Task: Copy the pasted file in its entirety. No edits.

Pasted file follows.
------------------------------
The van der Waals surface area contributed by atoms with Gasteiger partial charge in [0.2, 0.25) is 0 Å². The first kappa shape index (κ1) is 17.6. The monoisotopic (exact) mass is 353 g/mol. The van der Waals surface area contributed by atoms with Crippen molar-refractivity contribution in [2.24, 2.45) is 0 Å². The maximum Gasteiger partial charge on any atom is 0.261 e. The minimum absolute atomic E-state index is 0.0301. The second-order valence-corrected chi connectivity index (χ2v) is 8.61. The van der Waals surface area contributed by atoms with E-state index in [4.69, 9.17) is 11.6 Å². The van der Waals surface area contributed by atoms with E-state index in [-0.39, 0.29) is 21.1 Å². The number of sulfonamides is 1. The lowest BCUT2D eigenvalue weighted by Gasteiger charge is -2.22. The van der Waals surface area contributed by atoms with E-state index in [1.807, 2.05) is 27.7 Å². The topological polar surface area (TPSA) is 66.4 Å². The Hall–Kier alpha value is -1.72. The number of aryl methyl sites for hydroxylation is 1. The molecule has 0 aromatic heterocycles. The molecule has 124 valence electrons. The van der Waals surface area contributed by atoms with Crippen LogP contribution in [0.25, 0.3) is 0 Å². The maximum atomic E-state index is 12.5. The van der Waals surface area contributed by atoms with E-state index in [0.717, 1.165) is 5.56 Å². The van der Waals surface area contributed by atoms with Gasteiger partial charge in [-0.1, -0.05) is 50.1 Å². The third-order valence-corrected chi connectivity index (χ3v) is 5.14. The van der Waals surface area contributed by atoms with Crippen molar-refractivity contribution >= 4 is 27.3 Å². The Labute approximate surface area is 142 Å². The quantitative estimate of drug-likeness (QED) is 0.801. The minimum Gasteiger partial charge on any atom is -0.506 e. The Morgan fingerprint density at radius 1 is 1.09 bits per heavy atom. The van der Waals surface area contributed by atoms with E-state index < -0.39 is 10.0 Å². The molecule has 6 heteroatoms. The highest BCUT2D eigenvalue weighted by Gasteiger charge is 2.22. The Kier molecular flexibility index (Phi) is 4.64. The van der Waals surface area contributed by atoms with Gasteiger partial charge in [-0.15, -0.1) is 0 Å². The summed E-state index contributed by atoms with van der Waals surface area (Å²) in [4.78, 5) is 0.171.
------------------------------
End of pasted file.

The van der Waals surface area contributed by atoms with Gasteiger partial charge in [0.2, 0.25) is 0 Å². The first kappa shape index (κ1) is 17.6. The monoisotopic (exact) mass is 353 g/mol. The van der Waals surface area contributed by atoms with Crippen molar-refractivity contribution in [2.24, 2.45) is 0 Å². The maximum Gasteiger partial charge on any atom is 0.261 e. The minimum absolute atomic E-state index is 0.0301. The second-order valence-corrected chi connectivity index (χ2v) is 8.61. The van der Waals surface area contributed by atoms with E-state index in [4.69, 9.17) is 11.6 Å². The van der Waals surface area contributed by atoms with E-state index in [-0.39, 0.29) is 21.1 Å². The number of sulfonamides is 1. The lowest BCUT2D eigenvalue weighted by Gasteiger charge is -2.22. The van der Waals surface area contributed by atoms with E-state index in [1.807, 2.05) is 27.7 Å². The topological polar surface area (TPSA) is 66.4 Å². The Hall–Kier alpha value is -1.72. The number of aryl methyl sites for hydroxylation is 1. The molecule has 0 aromatic heterocycles. The molecule has 124 valence electrons. The van der Waals surface area contributed by atoms with Crippen LogP contribution in [0.25, 0.3) is 0 Å². The maximum atomic E-state index is 12.5. The van der Waals surface area contributed by atoms with E-state index in [0.717, 1.165) is 5.56 Å². The van der Waals surface area contributed by atoms with Gasteiger partial charge in [-0.1, -0.05) is 50.1 Å². The third-order valence-corrected chi connectivity index (χ3v) is 5.14. The van der Waals surface area contributed by atoms with Crippen molar-refractivity contribution >= 4 is 27.3 Å². The Labute approximate surface area is 142 Å². The quantitative estimate of drug-likeness (QED) is 0.801. The minimum Gasteiger partial charge on any atom is -0.506 e. The Morgan fingerprint density at radius 1 is 1.09 bits per heavy atom. The van der Waals surface area contributed by atoms with E-state index < -0.39 is 10.0 Å². The molecule has 6 heteroatoms. The highest BCUT2D eigenvalue weighted by Gasteiger charge is 2.22. The Kier molecular flexibility index (Phi) is 4.64. The van der Waals surface area contributed by atoms with Gasteiger partial charge in [-0.15, -0.1) is 0 Å². The summed E-state index contributed by atoms with van der Waals surface area (Å²) in [4.78, 5) is 0.171.